Part of why the current Rolex Explorer 36 feels small is because the watch actually is slightly smaller than previous 36mm Explorer references. Aside from the fact that the case measures closer to 35.5mm, previous versions of the 36mm Rolex Explorer had their lugs set 20mm apart, while the current model reduces this distance down to 19mm. The smaller lug width means a more dramatic taper on the lugs themselves, which results in a further visual reduction in overall size. On top of that, since the bracelet is also thinner, the entire watch simply takes up less surface area on your wrist, and if you were wondering why the current Explorer 36 feels smaller than the Datejust 36 or Oyster Perpetual 36, it is simply because the watch actually is smaller than its similarly sized 36mm siblings.

As someone with small wrists, I personally enjoy the current Rolex Explorer 36 quite a bit, but even I must admit that it is near the lower size limit for the standard version of this particular watch. For anyone with significantly larger wrists than mine, I can completely understand the sentiment that the current 36mm Explorer is a bit too small. With slightly more refined proportions than the previous 39mm generation, the new Rolex Explorer 40 reference 224270 doesn’t feel all that much larger than its plus-sized predecessor, and it is the perfect option for anyone who loves the current Explorer 36, but simply wishes that it was a little bit bigger.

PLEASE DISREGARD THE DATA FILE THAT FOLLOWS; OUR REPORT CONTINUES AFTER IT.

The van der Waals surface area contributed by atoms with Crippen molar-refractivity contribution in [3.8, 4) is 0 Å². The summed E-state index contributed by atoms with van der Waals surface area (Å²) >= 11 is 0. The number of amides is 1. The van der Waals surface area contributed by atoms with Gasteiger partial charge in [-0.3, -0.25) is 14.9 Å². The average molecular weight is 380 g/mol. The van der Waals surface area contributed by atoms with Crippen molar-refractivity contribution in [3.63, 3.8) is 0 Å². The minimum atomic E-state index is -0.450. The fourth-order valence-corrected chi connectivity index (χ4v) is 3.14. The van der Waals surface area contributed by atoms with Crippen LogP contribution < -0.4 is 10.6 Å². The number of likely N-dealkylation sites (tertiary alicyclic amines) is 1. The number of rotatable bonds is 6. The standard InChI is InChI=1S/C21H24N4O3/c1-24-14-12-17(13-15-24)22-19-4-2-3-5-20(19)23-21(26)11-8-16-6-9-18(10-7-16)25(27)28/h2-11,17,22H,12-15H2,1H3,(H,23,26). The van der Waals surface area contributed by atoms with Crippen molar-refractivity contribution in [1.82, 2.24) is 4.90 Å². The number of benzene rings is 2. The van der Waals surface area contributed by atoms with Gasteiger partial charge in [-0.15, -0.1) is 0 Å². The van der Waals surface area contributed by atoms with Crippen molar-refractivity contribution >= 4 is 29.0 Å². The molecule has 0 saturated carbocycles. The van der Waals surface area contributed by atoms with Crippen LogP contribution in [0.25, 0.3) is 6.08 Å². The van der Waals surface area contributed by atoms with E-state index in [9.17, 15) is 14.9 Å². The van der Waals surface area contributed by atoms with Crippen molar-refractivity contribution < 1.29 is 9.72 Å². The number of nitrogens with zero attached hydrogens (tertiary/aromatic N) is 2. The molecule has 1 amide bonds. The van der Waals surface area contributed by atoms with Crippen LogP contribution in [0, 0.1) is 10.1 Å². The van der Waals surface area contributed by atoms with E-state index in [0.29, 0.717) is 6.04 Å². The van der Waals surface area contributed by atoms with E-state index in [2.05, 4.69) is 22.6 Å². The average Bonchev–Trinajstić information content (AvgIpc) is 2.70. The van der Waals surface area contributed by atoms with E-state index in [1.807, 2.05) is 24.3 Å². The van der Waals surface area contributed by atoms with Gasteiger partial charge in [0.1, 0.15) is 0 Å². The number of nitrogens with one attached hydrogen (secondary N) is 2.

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Crafted from Oystersteel (Rolex’s name for its own blend of 904L stainless steel), the case of the new Rolex Explorer 40 reference 224270 measures 40mm in diameter by 11.6mm thick, which makes it the same height as its 36mm sibling. However, the larger diameter of the new 40mm version contributes to the watch feeling slightly flatter once you have it in your hands and try it on your wrist. The rest of the Explorer 40 holds no real surprises or departures from the current 36mm model, and a flat sapphire crystal with anti-reflective treatment sits above the dial, while a solid, unadorned screw-down caseback closes up the reverse side of the watch. Similarly, like all previous Explorer references from the last several decades, at the 3 o’clock location, you will find a Rolex Twinlock winding crown, which has also seen an increase in size to match the larger case diameter, and it screws down to help ensure the model’s 100 meters of water resistance.